Q: I am thinking about setting up a business with my brother. Whilst we get on, our wives sadly don’t. We are however planning to make our wives shareholders in the business, for financial reasons. Obviously setting up the business changes a lot of things in our lives and we will need to make new Wills to take these into account. If we leave our shares to our wives and something happens to one of us, the other one’s widow would effectively become a majority shareholder, which worries me. Can we protect ourselves against this happening?
A: Firstly you need to take legal advice that takes into account both the setting up of the business and also your private affairs. There are different terms on which the shares of the business can be granted. These will be set out in the company’s articles of association and in the shareholders agreement, if there is one in place. In the case of private companies there will often be a shareholders agreement drawn up, which includes what a shareholder is allowed to do with their shares in the event that they should die.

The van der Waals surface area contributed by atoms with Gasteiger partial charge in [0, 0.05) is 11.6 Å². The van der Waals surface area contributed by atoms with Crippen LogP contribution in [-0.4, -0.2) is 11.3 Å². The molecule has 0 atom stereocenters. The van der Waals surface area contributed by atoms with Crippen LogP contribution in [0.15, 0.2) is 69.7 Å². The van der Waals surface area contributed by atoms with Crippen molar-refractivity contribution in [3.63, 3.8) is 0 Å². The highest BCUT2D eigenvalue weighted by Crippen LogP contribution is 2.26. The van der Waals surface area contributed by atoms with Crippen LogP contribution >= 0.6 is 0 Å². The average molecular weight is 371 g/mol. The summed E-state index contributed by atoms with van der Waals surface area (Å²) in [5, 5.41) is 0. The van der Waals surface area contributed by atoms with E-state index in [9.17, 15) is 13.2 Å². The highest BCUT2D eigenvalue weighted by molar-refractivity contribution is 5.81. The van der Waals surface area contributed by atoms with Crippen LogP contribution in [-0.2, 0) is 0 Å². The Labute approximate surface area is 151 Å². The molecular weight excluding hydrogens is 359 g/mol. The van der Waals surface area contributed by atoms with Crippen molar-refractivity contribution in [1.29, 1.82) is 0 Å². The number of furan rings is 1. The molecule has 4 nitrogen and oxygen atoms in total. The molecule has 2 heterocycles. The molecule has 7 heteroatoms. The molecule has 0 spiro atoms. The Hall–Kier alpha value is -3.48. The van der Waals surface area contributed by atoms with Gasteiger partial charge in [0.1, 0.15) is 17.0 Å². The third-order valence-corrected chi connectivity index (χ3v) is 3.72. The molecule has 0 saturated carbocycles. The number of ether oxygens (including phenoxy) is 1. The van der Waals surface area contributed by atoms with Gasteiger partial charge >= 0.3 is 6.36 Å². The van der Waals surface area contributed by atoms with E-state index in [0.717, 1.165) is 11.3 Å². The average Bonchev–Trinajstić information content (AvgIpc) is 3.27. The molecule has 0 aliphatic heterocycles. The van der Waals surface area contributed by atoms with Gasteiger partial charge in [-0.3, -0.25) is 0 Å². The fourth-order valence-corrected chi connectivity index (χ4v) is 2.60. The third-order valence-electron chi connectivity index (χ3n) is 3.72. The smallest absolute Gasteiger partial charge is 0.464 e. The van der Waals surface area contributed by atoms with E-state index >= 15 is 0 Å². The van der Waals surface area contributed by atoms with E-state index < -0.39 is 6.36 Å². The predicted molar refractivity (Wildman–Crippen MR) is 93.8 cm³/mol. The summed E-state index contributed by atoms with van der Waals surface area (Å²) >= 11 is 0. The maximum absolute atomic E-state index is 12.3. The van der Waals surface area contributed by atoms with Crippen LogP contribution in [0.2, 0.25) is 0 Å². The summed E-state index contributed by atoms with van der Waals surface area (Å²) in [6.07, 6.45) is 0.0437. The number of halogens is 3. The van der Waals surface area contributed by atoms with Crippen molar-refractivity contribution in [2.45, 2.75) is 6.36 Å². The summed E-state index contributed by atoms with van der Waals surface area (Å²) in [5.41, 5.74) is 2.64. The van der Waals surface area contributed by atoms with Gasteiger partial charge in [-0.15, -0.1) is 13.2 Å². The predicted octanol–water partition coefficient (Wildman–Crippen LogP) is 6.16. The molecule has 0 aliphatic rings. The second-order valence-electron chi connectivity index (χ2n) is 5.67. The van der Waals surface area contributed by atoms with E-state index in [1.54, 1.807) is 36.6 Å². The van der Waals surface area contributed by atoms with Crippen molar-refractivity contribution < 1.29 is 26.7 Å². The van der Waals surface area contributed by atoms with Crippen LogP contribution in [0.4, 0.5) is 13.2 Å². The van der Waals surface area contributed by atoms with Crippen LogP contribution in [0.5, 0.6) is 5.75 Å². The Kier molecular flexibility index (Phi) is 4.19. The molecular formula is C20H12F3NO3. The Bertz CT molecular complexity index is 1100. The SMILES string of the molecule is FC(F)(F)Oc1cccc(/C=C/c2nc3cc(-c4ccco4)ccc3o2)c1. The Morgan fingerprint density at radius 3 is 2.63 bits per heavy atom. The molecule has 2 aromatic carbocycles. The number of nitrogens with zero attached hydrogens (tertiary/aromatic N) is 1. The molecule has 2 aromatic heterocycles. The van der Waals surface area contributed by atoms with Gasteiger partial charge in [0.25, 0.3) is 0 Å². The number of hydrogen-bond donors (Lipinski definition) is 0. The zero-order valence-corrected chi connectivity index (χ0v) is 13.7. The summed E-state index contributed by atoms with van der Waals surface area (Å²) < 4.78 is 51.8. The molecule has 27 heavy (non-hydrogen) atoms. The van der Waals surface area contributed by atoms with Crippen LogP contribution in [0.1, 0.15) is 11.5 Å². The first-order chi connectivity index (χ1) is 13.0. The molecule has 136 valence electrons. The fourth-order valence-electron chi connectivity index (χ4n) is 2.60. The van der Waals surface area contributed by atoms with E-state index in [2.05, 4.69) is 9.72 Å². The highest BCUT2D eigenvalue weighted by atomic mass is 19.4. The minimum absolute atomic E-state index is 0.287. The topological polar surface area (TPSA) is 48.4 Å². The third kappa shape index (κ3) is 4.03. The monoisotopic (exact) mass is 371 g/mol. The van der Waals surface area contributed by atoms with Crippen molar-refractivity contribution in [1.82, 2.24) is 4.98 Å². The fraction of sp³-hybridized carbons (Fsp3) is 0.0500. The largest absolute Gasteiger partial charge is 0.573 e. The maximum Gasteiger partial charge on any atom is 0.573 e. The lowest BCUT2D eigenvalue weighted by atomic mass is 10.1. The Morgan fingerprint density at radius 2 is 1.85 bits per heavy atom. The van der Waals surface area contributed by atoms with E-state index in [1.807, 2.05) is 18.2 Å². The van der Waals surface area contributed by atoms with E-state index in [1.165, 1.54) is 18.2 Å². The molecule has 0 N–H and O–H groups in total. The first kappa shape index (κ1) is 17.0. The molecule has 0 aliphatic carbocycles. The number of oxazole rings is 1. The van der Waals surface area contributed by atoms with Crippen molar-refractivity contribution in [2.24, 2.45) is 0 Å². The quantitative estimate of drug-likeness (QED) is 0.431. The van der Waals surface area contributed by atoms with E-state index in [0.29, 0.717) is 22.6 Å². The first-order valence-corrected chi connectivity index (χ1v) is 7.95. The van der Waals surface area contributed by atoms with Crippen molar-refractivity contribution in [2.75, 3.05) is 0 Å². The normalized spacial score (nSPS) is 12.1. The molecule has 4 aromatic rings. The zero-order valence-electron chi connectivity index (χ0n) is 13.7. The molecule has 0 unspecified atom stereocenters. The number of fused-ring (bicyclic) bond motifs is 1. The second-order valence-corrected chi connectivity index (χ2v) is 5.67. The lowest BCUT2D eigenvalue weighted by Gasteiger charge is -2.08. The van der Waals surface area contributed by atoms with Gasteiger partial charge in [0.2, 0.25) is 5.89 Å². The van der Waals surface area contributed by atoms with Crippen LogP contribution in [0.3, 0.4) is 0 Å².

The terms of a shareholders agreement might permit the company’s directors to block a transfer of shares to anyone else, or it may demand that the shares are first offered to the other shareholders. Another common clause would permit the shares to be transferred under the shareholder’s Will, provided they go to a family member or family trust – something which it would appear you want to avoid.
Where restrictions prevent the transfer of shares to a spouse or other beneficiary, the beneficiary is usually entitled to receive a cash equivalent. This does need to be made clear in your Will to ensure that the ‘gift’ is valid.